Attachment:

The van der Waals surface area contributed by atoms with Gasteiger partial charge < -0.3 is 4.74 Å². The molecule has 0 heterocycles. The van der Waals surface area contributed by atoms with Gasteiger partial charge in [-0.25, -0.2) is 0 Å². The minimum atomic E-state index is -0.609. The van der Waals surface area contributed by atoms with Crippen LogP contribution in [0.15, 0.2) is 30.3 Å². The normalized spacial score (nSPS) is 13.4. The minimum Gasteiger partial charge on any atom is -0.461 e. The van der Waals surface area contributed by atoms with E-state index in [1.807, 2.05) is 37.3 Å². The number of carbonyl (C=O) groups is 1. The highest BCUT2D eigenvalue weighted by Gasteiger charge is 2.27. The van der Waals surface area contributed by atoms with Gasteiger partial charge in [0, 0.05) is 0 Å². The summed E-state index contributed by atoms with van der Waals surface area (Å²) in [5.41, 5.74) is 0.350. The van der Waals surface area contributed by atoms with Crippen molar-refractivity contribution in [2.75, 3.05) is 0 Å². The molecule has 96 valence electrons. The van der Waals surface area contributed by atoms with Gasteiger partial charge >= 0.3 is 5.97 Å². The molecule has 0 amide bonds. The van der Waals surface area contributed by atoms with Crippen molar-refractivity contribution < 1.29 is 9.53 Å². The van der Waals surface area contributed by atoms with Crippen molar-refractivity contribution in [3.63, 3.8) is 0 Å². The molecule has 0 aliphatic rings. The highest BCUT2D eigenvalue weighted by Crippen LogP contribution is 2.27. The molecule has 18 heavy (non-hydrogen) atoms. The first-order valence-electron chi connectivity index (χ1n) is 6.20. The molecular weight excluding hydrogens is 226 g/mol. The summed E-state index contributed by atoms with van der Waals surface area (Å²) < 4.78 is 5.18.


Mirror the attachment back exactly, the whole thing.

The van der Waals surface area contributed by atoms with Gasteiger partial charge < -0.3 is 4.74 Å². The molecule has 0 heterocycles. The van der Waals surface area contributed by atoms with Gasteiger partial charge in [-0.25, -0.2) is 0 Å². The minimum atomic E-state index is -0.609. The van der Waals surface area contributed by atoms with Crippen LogP contribution in [0.15, 0.2) is 30.3 Å². The normalized spacial score (nSPS) is 13.4. The minimum Gasteiger partial charge on any atom is -0.461 e. The van der Waals surface area contributed by atoms with E-state index in [1.807, 2.05) is 37.3 Å². The number of carbonyl (C=O) groups is 1. The highest BCUT2D eigenvalue weighted by Gasteiger charge is 2.27. The van der Waals surface area contributed by atoms with Gasteiger partial charge in [0, 0.05) is 0 Å². The summed E-state index contributed by atoms with van der Waals surface area (Å²) in [5.41, 5.74) is 0.350. The van der Waals surface area contributed by atoms with Crippen molar-refractivity contribution in [2.75, 3.05) is 0 Å². The molecule has 96 valence electrons. The van der Waals surface area contributed by atoms with Gasteiger partial charge >= 0.3 is 5.97 Å². The molecule has 0 amide bonds. The van der Waals surface area contributed by atoms with Crippen molar-refractivity contribution < 1.29 is 9.53 Å². The van der Waals surface area contributed by atoms with Crippen molar-refractivity contribution in [3.63, 3.8) is 0 Å². The molecule has 0 aliphatic rings. The highest BCUT2D eigenvalue weighted by Crippen LogP contribution is 2.27. The molecule has 18 heavy (non-hydrogen) atoms. The first-order valence-electron chi connectivity index (χ1n) is 6.20. The molecular weight excluding hydrogens is 226 g/mol. The summed E-state index contributed by atoms with van der Waals surface area (Å²) < 4.78 is 5.18.